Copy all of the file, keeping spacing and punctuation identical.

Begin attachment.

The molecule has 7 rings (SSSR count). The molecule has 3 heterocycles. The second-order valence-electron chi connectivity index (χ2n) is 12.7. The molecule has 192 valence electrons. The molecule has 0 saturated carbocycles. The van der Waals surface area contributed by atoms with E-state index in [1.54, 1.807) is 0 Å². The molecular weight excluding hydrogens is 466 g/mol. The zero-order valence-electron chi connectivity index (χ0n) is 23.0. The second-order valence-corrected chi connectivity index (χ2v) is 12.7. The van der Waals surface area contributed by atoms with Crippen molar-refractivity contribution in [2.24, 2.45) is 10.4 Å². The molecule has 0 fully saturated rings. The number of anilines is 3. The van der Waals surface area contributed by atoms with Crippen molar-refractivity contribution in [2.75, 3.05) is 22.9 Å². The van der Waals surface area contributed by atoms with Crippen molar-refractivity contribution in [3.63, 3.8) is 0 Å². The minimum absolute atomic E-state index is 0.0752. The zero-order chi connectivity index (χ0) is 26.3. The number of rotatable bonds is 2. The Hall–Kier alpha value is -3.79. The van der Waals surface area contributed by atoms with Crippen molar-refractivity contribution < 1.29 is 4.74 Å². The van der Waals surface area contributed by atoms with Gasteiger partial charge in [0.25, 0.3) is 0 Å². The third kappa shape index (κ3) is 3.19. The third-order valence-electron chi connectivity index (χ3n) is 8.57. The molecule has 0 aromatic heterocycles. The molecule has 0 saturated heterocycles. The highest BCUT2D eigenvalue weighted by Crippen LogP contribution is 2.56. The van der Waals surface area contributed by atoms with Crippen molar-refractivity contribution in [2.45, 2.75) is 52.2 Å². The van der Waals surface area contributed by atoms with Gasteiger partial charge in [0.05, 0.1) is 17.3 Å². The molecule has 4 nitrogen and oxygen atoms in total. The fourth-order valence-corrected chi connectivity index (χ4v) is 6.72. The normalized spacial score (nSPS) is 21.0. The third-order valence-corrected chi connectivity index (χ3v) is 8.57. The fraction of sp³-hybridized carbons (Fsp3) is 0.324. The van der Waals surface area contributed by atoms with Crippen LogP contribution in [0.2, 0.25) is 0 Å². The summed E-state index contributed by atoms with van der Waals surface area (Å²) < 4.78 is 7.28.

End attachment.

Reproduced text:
The molecule has 7 rings (SSSR count). The molecule has 3 heterocycles. The second-order valence-electron chi connectivity index (χ2n) is 12.7. The molecule has 192 valence electrons. The molecule has 0 saturated carbocycles. The van der Waals surface area contributed by atoms with E-state index in [1.54, 1.807) is 0 Å². The molecular weight excluding hydrogens is 466 g/mol. The zero-order valence-electron chi connectivity index (χ0n) is 23.0. The second-order valence-corrected chi connectivity index (χ2v) is 12.7. The van der Waals surface area contributed by atoms with Crippen molar-refractivity contribution in [2.24, 2.45) is 10.4 Å². The molecule has 0 fully saturated rings. The number of anilines is 3. The van der Waals surface area contributed by atoms with Crippen molar-refractivity contribution in [2.75, 3.05) is 22.9 Å². The van der Waals surface area contributed by atoms with Crippen molar-refractivity contribution in [3.63, 3.8) is 0 Å². The minimum absolute atomic E-state index is 0.0752. The zero-order chi connectivity index (χ0) is 26.3. The number of rotatable bonds is 2. The Hall–Kier alpha value is -3.79. The van der Waals surface area contributed by atoms with Crippen molar-refractivity contribution < 1.29 is 4.74 Å². The van der Waals surface area contributed by atoms with Gasteiger partial charge in [0.25, 0.3) is 0 Å². The third kappa shape index (κ3) is 3.19. The third-order valence-electron chi connectivity index (χ3n) is 8.57. The molecule has 0 aromatic heterocycles. The molecule has 0 saturated heterocycles. The highest BCUT2D eigenvalue weighted by Crippen LogP contribution is 2.56. The van der Waals surface area contributed by atoms with Crippen molar-refractivity contribution in [2.45, 2.75) is 52.2 Å². The van der Waals surface area contributed by atoms with Gasteiger partial charge in [0.05, 0.1) is 17.3 Å². The molecule has 4 nitrogen and oxygen atoms in total. The fourth-order valence-corrected chi connectivity index (χ4v) is 6.72. The normalized spacial score (nSPS) is 21.0. The third-order valence-corrected chi connectivity index (χ3v) is 8.57. The fraction of sp³-hybridized carbons (Fsp3) is 0.324. The van der Waals surface area contributed by atoms with Crippen LogP contribution in [0.2, 0.25) is 0 Å². The summed E-state index contributed by atoms with van der Waals surface area (Å²) < 4.78 is 7.28.